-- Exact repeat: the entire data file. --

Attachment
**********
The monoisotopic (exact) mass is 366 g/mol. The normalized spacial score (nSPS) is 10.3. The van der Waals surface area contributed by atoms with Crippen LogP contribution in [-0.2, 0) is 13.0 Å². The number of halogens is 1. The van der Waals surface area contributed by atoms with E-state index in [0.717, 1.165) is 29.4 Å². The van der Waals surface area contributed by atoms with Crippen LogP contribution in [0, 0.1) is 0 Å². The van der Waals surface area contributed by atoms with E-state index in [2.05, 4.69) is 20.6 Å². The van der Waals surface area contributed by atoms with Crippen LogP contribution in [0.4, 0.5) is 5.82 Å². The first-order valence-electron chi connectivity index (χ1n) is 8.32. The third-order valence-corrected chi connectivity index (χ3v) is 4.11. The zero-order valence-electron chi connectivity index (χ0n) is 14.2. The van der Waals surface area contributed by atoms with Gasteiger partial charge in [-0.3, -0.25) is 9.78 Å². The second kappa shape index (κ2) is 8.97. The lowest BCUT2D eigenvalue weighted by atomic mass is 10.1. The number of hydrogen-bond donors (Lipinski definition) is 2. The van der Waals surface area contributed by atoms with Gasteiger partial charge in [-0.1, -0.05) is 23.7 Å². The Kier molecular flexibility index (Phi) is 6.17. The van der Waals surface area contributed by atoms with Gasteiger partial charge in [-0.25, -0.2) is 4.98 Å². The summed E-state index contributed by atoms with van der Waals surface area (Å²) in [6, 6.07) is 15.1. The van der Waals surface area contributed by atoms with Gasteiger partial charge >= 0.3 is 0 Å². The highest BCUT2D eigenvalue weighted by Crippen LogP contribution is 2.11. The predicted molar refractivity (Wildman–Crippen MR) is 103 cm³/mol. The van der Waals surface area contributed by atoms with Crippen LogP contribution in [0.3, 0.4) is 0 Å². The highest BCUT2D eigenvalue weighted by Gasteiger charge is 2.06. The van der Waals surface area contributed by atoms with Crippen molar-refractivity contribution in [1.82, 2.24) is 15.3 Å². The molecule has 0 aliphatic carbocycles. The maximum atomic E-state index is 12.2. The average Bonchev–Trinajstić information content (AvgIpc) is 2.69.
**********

The monoisotopic (exact) mass is 366 g/mol. The normalized spacial score (nSPS) is 10.3. The van der Waals surface area contributed by atoms with Crippen LogP contribution in [-0.2, 0) is 13.0 Å². The number of halogens is 1. The van der Waals surface area contributed by atoms with E-state index in [0.717, 1.165) is 29.4 Å². The van der Waals surface area contributed by atoms with Crippen LogP contribution in [0, 0.1) is 0 Å². The van der Waals surface area contributed by atoms with E-state index in [2.05, 4.69) is 20.6 Å². The van der Waals surface area contributed by atoms with Crippen LogP contribution in [0.4, 0.5) is 5.82 Å². The first-order valence-electron chi connectivity index (χ1n) is 8.32. The third-order valence-corrected chi connectivity index (χ3v) is 4.11. The zero-order valence-electron chi connectivity index (χ0n) is 14.2. The van der Waals surface area contributed by atoms with Gasteiger partial charge in [-0.3, -0.25) is 9.78 Å². The second kappa shape index (κ2) is 8.97. The lowest BCUT2D eigenvalue weighted by atomic mass is 10.1. The number of hydrogen-bond donors (Lipinski definition) is 2. The van der Waals surface area contributed by atoms with Gasteiger partial charge in [-0.1, -0.05) is 23.7 Å². The Kier molecular flexibility index (Phi) is 6.17. The van der Waals surface area contributed by atoms with Gasteiger partial charge in [-0.25, -0.2) is 4.98 Å². The summed E-state index contributed by atoms with van der Waals surface area (Å²) in [6, 6.07) is 15.1. The van der Waals surface area contributed by atoms with Gasteiger partial charge >= 0.3 is 0 Å². The highest BCUT2D eigenvalue weighted by Crippen LogP contribution is 2.11. The predicted molar refractivity (Wildman–Crippen MR) is 103 cm³/mol. The van der Waals surface area contributed by atoms with Crippen LogP contribution in [0.3, 0.4) is 0 Å². The highest BCUT2D eigenvalue weighted by Gasteiger charge is 2.06. The van der Waals surface area contributed by atoms with Crippen molar-refractivity contribution in [1.82, 2.24) is 15.3 Å². The molecule has 0 aliphatic carbocycles. The maximum atomic E-state index is 12.2. The average Bonchev–Trinajstić information content (AvgIpc) is 2.69.